“2016 will be a very strong year for purchases even if rates rise; if they do rise, it won’t be significant,” Mark Fleming, chief economist for First American Mortgage Solutions, told Mortgage Professional America. “Economists have been forecasting rate increases over the last 2-3 years and it hasn’t happened; even with the Fed recently raising its rate, mortgage rates have actually gone down.”
Recently released stats support Fleming’s forecast.
Mortgage applications were up 8.8% week-over-week for the week ending January 22, according to the Mortgage Bankers Association’s Weekly Mortgage Applications Survey.
Applications are also up year-over-year. And that’s the more important indicator of just how strong the market currently is, according to Fleming.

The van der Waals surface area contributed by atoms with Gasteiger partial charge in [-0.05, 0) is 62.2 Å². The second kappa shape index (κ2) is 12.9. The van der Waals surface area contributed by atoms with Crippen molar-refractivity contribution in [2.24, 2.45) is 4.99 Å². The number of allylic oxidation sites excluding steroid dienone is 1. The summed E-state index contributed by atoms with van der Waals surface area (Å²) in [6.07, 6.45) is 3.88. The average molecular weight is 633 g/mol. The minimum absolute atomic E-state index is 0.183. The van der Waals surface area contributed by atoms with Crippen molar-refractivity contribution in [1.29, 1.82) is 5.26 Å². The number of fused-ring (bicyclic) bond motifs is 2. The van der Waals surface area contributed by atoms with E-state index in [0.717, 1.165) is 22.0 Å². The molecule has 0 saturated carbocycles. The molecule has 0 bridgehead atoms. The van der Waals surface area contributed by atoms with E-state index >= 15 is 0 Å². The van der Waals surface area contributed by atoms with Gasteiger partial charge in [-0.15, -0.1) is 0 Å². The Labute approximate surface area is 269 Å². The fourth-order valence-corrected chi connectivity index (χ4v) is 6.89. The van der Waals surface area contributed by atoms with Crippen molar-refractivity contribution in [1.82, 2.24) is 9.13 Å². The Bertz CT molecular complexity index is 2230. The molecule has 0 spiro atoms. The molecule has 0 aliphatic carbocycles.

“The biggest headline from MBA’s survey is that applications are up 22% year-over-year,” Fleming said.
That’s good news considering he believes refinance business will dwindle this year.
“I do expect refi rates to go down; if rates go up, refinances will drop,” Fleming said.
However, he argues increased rates won’t have the same impact on purchases.
“We survey title agents every quarter and, recently, they said it would take an increase of 5.1% (on a 30-year fixed-rate mortgage) to discourage first-time buyers,” Fleming said.
And rates have a long way to go to pass the 5% mark.
According to MBA’s most recent survey, 30-year fixed-rate mortgages for conforming loans currently sits at 4.02%.
The average rate for jumbo 30-year fixed-rate loans sits at 3.89%.
Originators have reason for optimism this year, according to one economist who is forecasting strong business prospects.